EGU General Assembly 2020
© Author(s) 2020. This work is distributed under
the Creative Commons Attribution 4.0 License.

Space debris monitoring based on inter-continental stereoscopic detections

Alessandro Sozza1, Massimo Cencini1, Leonardo Parisi1, Marco Acernese2, Fabio Santoni3, Fabrizio Piergentili2, Stefania Melillo1, and Andrea Cavagna1
Alessandro Sozza et al.
  • 1National Research Council, Institute of Complex Systems (CNR-ISC), Rome, Italy
  • 2Sapienza University, Department of Mechanical and Aerospace Engineering (DIMA), Rome, Italy
  • 3Sapienza University, Department of Astronautical, Electrical and Energy Engineering (DIAEE), Rome, Italy

The monitoring of space debris and satellites orbiting around Earth is an essential topic in the space surveillance. The impact of debris, even of small size, against active spatial installations causes serious damage, malfunctions and potential service interruptions. Collision-avoidance maneuverings are often performed but they require increasingly complex protocols. Density of space debris is now so high that even astronomical observations are often degraded by it. Although it does not affect space weather, it may interfere with weather satellites.
We have developed an innovative experimental technique based on stereometry at intercontinental scale to obtain simultaneous images from two optic observatories, installed in Rome (at the Urbe Airport and in Collepardo on the Apennines) and in Malindi (Kenya). From the observations on Earth, it's possible to reconstruct the three-dimensional position and velocity of the objects. The distance between the two observatories is crucial for an accurate reconstruction. In particular, we have considered the sites of Urbe and Collepardo, with a baseline of 80 km, to detected Low-Earth orbits (LEO), while we have considered a baseline of 6000 km, between Urbe and Malindi, to observe geostationary orbits (GEO).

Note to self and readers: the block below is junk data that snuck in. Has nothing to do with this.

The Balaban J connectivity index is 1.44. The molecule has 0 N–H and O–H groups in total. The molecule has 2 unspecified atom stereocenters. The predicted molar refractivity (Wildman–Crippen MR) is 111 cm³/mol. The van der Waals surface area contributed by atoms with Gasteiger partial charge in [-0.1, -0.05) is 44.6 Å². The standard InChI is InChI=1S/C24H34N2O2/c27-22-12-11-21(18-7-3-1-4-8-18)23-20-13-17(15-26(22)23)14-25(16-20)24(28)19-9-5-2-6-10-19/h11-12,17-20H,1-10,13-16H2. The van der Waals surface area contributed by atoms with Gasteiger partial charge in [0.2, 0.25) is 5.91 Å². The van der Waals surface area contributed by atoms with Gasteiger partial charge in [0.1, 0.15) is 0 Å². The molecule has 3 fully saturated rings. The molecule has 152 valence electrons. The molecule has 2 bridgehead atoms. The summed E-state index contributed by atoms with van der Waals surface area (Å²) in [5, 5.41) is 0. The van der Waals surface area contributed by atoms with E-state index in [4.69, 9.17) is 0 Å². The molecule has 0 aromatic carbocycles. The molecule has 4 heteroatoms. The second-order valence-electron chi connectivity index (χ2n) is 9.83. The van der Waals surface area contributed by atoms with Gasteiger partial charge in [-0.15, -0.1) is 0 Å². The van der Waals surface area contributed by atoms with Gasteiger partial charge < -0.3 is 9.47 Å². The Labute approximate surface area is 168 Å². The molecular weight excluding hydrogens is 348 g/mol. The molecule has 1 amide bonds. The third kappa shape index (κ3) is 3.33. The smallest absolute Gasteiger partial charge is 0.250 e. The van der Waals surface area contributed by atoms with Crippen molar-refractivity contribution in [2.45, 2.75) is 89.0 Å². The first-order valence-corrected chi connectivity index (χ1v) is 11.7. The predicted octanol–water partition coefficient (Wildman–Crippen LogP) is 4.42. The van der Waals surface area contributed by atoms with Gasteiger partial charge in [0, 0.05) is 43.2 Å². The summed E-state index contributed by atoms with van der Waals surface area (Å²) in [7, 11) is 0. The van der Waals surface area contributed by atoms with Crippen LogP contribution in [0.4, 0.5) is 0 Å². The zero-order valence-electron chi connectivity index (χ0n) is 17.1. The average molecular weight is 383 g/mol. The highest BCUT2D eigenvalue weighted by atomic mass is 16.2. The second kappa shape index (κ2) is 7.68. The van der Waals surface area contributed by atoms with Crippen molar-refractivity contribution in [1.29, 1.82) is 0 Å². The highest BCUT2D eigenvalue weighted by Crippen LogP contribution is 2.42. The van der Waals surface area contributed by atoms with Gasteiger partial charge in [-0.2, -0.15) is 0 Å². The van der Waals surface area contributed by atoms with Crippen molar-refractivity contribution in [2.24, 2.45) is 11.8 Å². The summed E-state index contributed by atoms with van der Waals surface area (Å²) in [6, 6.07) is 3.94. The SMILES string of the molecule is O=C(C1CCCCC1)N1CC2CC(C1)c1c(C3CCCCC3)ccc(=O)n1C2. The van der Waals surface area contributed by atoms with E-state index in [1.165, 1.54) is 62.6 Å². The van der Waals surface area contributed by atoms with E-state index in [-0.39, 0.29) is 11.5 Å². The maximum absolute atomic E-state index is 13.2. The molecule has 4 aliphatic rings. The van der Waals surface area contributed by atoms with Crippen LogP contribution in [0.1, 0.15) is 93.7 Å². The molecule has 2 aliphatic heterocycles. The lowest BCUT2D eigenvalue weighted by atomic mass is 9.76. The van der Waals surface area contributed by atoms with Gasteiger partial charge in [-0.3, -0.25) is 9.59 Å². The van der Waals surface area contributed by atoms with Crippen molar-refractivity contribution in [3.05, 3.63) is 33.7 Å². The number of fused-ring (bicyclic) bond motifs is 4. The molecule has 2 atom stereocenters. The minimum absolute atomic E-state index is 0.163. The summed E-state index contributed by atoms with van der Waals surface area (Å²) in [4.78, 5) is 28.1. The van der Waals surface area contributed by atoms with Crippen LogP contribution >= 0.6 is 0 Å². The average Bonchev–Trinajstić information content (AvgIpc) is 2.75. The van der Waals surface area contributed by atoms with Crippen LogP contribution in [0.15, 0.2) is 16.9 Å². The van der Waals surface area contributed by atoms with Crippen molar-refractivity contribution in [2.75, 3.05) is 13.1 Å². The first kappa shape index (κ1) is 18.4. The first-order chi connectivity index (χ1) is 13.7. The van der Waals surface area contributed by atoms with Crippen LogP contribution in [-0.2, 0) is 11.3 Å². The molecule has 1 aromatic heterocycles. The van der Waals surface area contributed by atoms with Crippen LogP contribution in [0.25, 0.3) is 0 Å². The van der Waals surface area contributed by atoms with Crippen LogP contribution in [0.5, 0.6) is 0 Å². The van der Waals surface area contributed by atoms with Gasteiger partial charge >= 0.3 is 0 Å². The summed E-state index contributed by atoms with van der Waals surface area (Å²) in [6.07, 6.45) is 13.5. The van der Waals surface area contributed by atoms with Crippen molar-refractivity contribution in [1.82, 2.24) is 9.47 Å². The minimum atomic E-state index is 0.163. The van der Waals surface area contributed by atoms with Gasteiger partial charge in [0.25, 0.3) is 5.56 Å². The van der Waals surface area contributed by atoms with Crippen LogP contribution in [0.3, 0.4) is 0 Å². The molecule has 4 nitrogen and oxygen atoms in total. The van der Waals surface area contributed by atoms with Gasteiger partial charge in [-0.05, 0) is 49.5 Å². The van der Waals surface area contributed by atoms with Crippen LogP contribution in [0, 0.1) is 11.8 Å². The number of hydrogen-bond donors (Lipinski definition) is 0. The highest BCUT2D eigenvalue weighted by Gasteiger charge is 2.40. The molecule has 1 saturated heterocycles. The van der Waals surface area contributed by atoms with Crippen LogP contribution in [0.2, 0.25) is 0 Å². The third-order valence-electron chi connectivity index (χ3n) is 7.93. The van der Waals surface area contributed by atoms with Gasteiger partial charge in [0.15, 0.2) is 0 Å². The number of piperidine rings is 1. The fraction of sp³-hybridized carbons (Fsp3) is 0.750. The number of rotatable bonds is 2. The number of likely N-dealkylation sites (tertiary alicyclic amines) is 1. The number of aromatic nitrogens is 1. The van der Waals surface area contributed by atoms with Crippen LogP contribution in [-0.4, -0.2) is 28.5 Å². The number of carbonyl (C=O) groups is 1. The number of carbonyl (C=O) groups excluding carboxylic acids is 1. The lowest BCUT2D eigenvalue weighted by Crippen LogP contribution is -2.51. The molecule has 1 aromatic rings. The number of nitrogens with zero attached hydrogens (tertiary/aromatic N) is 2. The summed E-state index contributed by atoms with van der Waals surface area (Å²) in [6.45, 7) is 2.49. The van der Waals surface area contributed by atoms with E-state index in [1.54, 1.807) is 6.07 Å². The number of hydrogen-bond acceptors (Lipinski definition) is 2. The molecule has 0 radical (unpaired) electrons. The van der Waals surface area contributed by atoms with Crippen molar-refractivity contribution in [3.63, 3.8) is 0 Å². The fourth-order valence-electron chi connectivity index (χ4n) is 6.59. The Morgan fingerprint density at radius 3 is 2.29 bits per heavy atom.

We will present the validation of the three-dimensional reconstruction method via a fully synthetic procedure that propagate the satellite trajectory, using SGP4 model and TLEs data (provided by NASA), and generate synthetic photographs of the satellite passage from the two observatories. Then we will compare the synthetic results with the experimental results obtained using real optic systems. The procedure can be automatized to identify unknown space objects and even generalized for an arbitrary number of sites of observation. The identified debris will be added to the catalogue DISCOS (Database and Information System Characterizing Objects in Space) owned by the European Space Agency (ESA) to improve the space surveillance and the ability to intervene in the case of potential risks. 

How to cite: Sozza, A., Cencini, M., Parisi, L., Acernese, M., Santoni, F., Piergentili, F., Melillo, S., and Cavagna, A.: Space debris monitoring based on inter-continental stereoscopic detections, EGU General Assembly 2020, Online, 4–8 May 2020, EGU2020-8973,, 2020